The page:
Consumer prices in the U.K. rose at an annual basis of 1.9% in February, beating Econoday consensus expectations that inflation would remain steady from the previous month at 1.8%, data from the Office for National Statistics showed.
A lower rise in clothing and footwear prices offset a modest increase in prices of food, alcohol and tobacco, according to Mike Hardie, head of inflation at the ONS. Core inflation, which excludes energy, food, alcohol and tobacco, slowed to 1.8% in February from 1.9% a month ago.
Core inflation is expected to hover around or just below the Bank of England's 2% target in 2019, wrote James Smith, developed markets economist at ING, in a note, adding that strong wage growth numbers in the U.K. are playing a bigger factor in a potential interest rate hike by the central bank this year.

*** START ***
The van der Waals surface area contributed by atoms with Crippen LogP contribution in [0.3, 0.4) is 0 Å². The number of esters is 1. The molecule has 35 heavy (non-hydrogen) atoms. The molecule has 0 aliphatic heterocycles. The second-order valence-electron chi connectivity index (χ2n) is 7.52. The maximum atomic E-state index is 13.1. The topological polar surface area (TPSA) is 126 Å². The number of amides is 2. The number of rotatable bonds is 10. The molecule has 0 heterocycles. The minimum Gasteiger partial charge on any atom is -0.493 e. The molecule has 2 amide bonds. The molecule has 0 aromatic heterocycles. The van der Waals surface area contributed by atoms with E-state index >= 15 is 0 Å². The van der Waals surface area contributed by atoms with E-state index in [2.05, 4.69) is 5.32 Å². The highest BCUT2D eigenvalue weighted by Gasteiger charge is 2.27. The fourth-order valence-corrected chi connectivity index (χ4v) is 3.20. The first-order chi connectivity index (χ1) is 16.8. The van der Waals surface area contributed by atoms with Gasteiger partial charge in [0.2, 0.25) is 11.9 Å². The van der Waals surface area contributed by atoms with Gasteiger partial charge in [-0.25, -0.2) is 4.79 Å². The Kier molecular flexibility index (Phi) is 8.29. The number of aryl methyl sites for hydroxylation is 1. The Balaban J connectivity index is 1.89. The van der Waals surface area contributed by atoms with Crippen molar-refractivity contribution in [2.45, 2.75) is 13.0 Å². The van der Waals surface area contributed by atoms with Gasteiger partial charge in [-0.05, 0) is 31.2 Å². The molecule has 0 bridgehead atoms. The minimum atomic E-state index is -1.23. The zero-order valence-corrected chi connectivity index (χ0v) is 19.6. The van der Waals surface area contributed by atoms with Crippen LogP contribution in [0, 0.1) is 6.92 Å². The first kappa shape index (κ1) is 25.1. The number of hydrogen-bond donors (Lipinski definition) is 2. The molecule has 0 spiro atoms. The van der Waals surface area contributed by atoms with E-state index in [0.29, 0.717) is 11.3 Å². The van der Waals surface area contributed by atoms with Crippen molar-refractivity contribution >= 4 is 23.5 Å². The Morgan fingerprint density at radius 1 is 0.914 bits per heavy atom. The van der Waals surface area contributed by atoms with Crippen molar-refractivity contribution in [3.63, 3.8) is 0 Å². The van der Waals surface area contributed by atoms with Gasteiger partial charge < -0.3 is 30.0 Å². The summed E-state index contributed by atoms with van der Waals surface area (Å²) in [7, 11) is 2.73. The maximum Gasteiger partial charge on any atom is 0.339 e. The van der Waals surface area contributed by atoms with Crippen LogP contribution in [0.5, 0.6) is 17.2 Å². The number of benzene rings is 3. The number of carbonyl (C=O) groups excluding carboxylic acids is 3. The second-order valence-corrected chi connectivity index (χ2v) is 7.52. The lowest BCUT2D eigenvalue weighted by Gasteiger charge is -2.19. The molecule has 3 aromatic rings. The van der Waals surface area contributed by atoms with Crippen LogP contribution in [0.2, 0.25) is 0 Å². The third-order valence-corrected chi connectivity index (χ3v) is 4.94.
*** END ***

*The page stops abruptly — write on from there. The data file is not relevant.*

Meanwhile, annual producer price inflation accelerated to 2.2% in February from a 2.1% rise a month ago.
Separately, average house prices in the U.K. rose 1.7% in the year to January, following a downwardly revised increase of 2.2% in December 2018. A slowdown in the south and east of England has continued to weigh on U.K. house price growth for the last 2.5 years, the ONS noted.